I arrived a bit early for circles at an elementary school campus, which gave me a chance to hang out with the kids on the playground. Some girls came to me and said they were concerned about the boys trying to kill a gopher that was digging around on the edge of the field where they play football.
"Do you want to have a circle?" I asked, and they did. We walked across the field to where the gopher activity was. A couple of boys were pushing rocks into the gopher hole and stomping around it. The girls yelled at them to stop, which had little effect. I asked them if they wanted to sit in a circle to discuss the gophers. These were boys I don't know; their class has not been doing circles with me this year. They declined. The girls and I sat in a circle by the gopher hole. The boys wandered off.
As the talking piece went around they shared their sorrow about the gophers. They also touched on sorrow about other ways in which humans are insensitive to animals and the oceans and trees. We brainstormed solutions to the immediate problem of protecting this particular gopher. The settled on the idea of marking the hole with a little fence to protect it. Then they abandoned that idea, recognizing that it would be futile.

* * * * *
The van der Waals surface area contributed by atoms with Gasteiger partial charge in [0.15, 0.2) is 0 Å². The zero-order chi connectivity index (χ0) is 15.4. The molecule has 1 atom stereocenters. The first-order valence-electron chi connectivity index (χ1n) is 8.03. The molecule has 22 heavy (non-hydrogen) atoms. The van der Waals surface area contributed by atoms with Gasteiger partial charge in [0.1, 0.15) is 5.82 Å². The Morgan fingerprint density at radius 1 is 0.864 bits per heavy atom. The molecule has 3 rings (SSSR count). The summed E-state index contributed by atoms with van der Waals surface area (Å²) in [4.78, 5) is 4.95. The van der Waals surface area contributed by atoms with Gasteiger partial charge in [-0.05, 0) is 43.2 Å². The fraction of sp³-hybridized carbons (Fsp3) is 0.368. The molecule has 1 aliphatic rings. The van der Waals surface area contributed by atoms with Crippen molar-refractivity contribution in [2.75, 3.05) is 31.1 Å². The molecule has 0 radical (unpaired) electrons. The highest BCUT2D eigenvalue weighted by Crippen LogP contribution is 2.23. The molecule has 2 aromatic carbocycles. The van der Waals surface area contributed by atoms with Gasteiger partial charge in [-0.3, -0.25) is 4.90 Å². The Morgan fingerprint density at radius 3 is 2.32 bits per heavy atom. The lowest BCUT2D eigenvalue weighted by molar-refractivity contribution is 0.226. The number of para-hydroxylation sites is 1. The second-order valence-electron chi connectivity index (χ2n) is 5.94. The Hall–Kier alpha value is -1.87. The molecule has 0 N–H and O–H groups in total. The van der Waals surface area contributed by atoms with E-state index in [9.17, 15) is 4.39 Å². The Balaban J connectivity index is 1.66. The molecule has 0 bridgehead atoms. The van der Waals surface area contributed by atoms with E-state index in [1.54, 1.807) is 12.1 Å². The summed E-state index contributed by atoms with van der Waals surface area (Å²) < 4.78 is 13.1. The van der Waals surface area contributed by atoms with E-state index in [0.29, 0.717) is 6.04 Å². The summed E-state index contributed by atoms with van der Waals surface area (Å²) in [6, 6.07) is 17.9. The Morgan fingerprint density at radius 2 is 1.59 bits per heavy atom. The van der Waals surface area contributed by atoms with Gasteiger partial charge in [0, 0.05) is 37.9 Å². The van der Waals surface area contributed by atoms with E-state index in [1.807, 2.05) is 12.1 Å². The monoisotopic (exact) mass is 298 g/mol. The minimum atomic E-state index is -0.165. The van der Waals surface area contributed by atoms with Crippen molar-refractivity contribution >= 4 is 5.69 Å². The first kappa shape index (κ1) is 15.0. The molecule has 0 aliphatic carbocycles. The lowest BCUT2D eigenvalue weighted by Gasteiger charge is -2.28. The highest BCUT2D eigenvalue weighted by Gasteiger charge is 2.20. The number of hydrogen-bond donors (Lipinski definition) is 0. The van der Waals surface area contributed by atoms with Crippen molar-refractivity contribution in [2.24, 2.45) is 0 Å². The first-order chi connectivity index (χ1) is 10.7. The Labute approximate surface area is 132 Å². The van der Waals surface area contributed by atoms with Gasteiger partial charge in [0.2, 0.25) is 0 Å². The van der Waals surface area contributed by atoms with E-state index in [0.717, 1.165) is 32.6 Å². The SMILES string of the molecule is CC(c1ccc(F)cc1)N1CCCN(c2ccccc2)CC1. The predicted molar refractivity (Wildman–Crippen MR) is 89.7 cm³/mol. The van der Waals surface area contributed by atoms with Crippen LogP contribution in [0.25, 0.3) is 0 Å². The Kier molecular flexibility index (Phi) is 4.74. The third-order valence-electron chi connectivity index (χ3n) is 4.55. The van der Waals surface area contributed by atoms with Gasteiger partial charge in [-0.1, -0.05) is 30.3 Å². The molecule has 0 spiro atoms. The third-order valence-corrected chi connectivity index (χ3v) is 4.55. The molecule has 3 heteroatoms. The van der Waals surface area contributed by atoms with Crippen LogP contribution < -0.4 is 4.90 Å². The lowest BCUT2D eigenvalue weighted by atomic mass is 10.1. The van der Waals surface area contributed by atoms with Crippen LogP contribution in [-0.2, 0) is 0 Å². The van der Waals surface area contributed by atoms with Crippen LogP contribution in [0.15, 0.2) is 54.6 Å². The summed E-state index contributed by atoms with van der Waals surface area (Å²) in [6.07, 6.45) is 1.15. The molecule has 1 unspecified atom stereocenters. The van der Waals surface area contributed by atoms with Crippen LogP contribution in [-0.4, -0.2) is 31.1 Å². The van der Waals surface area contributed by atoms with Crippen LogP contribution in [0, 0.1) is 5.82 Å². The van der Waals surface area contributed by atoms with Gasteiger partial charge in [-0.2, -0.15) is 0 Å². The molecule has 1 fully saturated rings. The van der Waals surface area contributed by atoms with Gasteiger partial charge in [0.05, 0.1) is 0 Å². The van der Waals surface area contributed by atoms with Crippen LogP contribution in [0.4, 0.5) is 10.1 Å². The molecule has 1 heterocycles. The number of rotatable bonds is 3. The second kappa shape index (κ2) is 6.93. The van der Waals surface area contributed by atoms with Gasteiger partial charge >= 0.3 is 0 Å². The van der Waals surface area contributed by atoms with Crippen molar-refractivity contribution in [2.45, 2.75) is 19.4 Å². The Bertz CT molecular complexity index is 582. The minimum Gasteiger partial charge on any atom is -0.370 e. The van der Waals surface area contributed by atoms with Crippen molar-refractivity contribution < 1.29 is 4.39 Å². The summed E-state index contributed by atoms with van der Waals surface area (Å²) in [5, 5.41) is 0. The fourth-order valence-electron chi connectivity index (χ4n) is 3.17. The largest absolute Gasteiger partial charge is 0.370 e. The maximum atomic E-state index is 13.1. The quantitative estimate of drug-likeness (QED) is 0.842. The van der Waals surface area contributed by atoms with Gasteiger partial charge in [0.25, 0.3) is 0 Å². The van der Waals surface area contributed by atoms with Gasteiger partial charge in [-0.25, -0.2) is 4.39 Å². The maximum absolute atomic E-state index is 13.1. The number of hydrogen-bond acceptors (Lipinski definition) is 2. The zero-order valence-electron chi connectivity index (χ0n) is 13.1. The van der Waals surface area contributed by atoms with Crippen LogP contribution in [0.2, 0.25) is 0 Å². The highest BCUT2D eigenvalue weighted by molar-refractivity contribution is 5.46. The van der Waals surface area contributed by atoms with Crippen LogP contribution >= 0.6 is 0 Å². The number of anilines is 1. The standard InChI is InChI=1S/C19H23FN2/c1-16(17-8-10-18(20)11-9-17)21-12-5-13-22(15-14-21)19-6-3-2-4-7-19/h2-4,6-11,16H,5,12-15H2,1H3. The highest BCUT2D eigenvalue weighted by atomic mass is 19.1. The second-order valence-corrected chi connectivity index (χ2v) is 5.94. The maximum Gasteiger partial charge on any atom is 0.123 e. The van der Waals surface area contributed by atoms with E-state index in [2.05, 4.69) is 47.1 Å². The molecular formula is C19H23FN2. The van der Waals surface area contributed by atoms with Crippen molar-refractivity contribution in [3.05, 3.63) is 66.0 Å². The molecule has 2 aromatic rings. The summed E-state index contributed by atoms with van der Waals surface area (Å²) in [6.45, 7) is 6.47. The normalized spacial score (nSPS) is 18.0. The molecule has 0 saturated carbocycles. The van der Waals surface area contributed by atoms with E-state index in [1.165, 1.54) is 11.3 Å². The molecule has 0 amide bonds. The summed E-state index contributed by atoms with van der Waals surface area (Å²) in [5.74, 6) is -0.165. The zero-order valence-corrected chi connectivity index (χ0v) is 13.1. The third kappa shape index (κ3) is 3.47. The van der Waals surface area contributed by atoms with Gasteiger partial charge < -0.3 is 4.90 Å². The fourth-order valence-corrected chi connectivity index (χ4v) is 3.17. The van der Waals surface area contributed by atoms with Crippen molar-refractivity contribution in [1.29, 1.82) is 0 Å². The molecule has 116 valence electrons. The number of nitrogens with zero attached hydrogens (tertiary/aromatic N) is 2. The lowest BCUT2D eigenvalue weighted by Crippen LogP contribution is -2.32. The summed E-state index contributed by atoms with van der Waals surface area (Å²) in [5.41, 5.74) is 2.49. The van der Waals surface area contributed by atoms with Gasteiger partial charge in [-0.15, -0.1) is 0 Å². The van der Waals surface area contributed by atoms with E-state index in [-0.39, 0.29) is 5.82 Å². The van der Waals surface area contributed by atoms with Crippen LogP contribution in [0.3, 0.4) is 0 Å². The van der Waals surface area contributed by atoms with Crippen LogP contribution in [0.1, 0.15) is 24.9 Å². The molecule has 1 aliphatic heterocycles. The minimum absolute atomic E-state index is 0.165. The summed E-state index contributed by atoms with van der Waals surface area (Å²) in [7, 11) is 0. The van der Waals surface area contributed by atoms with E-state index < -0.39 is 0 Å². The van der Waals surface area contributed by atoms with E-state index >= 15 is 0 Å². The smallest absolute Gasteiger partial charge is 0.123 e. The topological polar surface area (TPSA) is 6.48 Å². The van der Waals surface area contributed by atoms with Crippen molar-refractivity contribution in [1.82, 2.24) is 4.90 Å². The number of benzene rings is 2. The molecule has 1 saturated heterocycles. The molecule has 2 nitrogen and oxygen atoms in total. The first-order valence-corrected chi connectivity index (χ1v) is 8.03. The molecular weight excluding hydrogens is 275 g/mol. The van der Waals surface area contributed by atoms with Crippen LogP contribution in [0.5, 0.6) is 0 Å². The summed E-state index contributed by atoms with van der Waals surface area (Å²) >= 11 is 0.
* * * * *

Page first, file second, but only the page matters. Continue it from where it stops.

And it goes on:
"Do you want to talk to the gopher?" I asked. Yes, they did. So, playing simple tune on the Kalimba which I carry in my circle basket, I guided them on a journey: "Imagine you are getting smaller... the size of a small dog...of a cat... small enough now to travel into the gopher hole.... and that you are travelling in the tunnel the gopher made, feeling its damp earth and the roots of the grass as they tickle your head... and you come to a large room, and there you meet the gopher family. Now you can tell the gopher family what you would like for them to know..... and then you realize you can ask the gopher family a question... what they would like people to know.... and they give you an answer... and after the answer has come, you thank the gophers and return back along the tunnel, feeling the damp earth and the roots tickle your head, and come up into the light where you grow to the size of a cat, then a dog, then to the size of girl and you are back here in the circle with your eyes open.... "
They were very excited to tell their stories about their visit with the gopher family. Three of them found that we were all there, everyone in our little circle holding council with the gophers.
In case you are wondering, the gophers want us to know that they are doing something important down there and wish we would leave them alone.
Amos Clifford, Guide and Restorative Council Mentor; trainer in restorative justice, restorative dialogue with nature, and circle-keeping and the way of council; mentor.